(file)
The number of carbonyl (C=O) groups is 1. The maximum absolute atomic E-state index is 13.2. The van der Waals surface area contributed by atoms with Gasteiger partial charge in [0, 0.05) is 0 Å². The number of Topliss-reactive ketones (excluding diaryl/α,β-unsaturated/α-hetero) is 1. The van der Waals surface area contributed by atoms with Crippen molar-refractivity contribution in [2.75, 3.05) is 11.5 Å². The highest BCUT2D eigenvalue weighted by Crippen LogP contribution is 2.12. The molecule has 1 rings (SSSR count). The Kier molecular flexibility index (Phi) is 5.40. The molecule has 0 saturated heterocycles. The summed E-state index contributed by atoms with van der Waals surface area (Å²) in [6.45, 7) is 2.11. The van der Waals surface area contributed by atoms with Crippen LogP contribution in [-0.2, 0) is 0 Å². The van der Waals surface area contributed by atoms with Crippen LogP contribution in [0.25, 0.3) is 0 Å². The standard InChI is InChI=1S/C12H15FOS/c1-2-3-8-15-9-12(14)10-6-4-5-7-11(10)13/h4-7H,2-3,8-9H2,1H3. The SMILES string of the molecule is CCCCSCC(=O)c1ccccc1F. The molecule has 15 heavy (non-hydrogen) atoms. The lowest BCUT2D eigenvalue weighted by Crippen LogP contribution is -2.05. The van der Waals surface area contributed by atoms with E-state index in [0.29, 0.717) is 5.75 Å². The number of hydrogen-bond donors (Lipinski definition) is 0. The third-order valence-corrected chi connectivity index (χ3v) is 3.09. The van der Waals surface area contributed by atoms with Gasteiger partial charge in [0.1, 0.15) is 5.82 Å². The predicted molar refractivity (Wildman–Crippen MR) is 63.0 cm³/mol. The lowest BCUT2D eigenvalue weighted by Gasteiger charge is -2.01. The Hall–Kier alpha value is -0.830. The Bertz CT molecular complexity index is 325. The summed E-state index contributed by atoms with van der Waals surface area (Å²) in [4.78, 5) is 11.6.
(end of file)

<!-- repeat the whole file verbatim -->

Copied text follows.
The number of carbonyl (C=O) groups is 1. The maximum absolute atomic E-state index is 13.2. The van der Waals surface area contributed by atoms with Gasteiger partial charge in [0, 0.05) is 0 Å². The number of Topliss-reactive ketones (excluding diaryl/α,β-unsaturated/α-hetero) is 1. The van der Waals surface area contributed by atoms with Crippen molar-refractivity contribution in [2.75, 3.05) is 11.5 Å². The highest BCUT2D eigenvalue weighted by Crippen LogP contribution is 2.12. The molecule has 1 rings (SSSR count). The Kier molecular flexibility index (Phi) is 5.40. The molecule has 0 saturated heterocycles. The summed E-state index contributed by atoms with van der Waals surface area (Å²) in [6.45, 7) is 2.11. The van der Waals surface area contributed by atoms with Crippen LogP contribution in [-0.2, 0) is 0 Å². The van der Waals surface area contributed by atoms with Crippen LogP contribution in [0.25, 0.3) is 0 Å². The standard InChI is InChI=1S/C12H15FOS/c1-2-3-8-15-9-12(14)10-6-4-5-7-11(10)13/h4-7H,2-3,8-9H2,1H3. The SMILES string of the molecule is CCCCSCC(=O)c1ccccc1F. The molecule has 15 heavy (non-hydrogen) atoms. The lowest BCUT2D eigenvalue weighted by Crippen LogP contribution is -2.05. The van der Waals surface area contributed by atoms with E-state index in [0.29, 0.717) is 5.75 Å². The number of hydrogen-bond donors (Lipinski definition) is 0. The third-order valence-corrected chi connectivity index (χ3v) is 3.09. The van der Waals surface area contributed by atoms with Gasteiger partial charge in [0.1, 0.15) is 5.82 Å². The predicted molar refractivity (Wildman–Crippen MR) is 63.0 cm³/mol. The lowest BCUT2D eigenvalue weighted by Gasteiger charge is -2.01. The Hall–Kier alpha value is -0.830. The Bertz CT molecular complexity index is 325. The summed E-state index contributed by atoms with van der Waals surface area (Å²) in [4.78, 5) is 11.6.